The Hopi Tribe is urging the secretary of the Federal Energy Regulatory Commission to stop a project to build dams near the confluence of the Colorado and Little Colorado Rivers.

Hopi Tribe logo“Any development within the area of the Confluence will forever compromise the spiritual integrity of this Sacred Place,” Hopi Chairman Timothy L. Nuvangyaoma wrote in an Oct. 11, 2019, letter to Energy Secretary Kimberly D. Bose.

“The Hopi Tribe and many other Southwestern Tribes including the Navajo Nation hold the Grand Canyon as a sacred place of reverence, respect and conservation stewardship. We are aware that the Zuni Tribe emerged from the Grand Canyon. The Havasupai Tribe lives in the Grand Canyon. It is important to preserve and protect these sites from harm and wrongful exploitation.”

The agency had issued a permit to a Phoenix developer to decide if one of five Arizona sites is suitable for a Pumped Storage Hydropower. Two sites, the Salt Trail Canyon and Little Colorado River are of concern to tribes in and near the area. The dams would be used to generate electricity to feed cities hundreds of miles away.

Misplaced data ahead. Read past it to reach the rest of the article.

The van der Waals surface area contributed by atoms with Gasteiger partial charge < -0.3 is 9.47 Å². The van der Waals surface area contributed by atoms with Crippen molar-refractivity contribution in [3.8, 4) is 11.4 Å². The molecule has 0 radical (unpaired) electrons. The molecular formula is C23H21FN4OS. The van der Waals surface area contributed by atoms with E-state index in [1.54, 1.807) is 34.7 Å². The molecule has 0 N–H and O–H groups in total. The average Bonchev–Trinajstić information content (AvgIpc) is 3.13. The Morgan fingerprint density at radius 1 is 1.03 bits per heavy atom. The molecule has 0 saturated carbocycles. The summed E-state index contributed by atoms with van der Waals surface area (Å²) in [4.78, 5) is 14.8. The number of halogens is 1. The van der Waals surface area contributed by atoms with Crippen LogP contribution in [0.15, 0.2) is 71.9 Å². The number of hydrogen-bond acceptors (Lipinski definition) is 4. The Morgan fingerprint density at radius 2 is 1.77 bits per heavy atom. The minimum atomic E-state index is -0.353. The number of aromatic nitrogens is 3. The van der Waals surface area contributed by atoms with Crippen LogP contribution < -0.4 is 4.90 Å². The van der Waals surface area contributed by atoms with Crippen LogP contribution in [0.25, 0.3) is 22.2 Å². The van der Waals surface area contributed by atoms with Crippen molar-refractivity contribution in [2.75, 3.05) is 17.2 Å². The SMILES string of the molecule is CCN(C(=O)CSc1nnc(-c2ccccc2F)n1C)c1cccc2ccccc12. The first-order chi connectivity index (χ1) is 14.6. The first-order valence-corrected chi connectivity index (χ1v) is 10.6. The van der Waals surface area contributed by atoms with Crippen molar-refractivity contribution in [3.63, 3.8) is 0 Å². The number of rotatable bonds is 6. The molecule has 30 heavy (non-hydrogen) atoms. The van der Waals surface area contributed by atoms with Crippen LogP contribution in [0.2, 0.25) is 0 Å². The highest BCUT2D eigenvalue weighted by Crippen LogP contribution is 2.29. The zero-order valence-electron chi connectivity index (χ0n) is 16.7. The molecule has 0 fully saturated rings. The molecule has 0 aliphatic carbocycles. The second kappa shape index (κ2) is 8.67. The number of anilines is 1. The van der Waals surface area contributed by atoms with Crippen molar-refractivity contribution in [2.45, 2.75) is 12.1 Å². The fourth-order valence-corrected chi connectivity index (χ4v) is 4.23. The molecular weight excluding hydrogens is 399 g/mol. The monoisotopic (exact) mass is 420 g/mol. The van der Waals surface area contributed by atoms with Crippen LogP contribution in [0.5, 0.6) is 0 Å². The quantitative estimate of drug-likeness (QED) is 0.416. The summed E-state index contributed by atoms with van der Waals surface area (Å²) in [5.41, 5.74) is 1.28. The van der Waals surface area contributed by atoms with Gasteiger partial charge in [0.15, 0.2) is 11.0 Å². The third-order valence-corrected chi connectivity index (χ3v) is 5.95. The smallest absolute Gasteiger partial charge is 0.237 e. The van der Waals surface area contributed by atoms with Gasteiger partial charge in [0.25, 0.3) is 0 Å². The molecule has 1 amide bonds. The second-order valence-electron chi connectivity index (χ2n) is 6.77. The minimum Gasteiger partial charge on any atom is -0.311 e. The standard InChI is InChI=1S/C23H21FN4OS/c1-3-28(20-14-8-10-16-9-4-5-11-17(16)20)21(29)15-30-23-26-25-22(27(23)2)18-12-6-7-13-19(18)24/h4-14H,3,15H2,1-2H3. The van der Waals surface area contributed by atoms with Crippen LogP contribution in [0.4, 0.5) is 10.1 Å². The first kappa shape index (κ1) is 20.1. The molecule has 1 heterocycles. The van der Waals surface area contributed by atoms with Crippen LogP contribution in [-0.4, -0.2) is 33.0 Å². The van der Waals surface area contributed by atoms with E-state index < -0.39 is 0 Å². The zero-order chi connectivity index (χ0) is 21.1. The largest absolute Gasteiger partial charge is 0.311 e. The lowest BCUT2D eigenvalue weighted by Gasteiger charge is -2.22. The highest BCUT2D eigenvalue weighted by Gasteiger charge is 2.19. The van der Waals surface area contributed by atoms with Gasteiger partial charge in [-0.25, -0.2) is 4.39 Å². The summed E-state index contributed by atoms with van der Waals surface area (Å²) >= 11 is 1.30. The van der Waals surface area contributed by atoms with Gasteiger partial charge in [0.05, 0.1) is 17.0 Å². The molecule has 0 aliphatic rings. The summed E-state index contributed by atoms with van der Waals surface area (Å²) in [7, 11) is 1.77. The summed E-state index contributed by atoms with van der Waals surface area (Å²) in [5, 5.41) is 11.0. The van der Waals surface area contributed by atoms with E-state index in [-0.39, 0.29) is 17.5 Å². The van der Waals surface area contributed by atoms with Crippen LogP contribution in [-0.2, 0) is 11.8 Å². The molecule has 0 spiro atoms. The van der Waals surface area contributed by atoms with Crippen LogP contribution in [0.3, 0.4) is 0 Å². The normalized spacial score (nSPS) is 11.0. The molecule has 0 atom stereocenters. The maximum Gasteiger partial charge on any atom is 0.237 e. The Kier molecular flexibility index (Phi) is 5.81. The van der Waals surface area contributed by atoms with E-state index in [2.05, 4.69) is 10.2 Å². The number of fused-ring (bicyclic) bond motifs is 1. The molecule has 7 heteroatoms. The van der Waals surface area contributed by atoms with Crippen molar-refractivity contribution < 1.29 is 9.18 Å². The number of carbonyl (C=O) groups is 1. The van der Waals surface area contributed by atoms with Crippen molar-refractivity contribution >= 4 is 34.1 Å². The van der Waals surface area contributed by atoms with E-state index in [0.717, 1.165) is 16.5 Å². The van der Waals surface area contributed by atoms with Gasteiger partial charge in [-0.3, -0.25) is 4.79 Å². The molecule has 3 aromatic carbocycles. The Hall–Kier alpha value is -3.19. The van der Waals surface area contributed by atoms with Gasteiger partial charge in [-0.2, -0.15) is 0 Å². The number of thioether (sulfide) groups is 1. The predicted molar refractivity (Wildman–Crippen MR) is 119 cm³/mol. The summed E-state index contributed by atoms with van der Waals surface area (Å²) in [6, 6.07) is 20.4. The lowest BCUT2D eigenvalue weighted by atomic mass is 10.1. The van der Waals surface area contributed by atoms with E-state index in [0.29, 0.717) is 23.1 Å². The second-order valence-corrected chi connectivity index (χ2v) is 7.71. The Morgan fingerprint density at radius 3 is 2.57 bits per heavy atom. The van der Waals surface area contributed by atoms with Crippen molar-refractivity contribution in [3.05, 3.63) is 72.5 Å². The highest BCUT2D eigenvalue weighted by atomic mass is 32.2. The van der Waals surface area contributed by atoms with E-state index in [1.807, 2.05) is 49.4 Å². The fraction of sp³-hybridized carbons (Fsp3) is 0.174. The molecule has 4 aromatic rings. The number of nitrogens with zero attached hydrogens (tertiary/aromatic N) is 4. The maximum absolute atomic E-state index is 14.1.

Steve Irwin, Pumped Hydro Storage LLC manager, said plans for the dams are preliminary. The dam sites are named “Proposed Salt Trail Canyon Pumped Storage Project” and “Proposed Little Colorado River Pumped Storage Project.”

But Hopi tribal officials say such a project would destroy prehistoric sites, and a sacred connection to their place of emergency.

Tribal officials also released a series of related letters to more federal officials opposing dam sites in the area.

Navajo Nation President Jonathan Nez has not taken a strong position against the project, however, saying he just wants the developers to consider environmental and cultural concerns.

Read the Hopi Tribe’s letters here.

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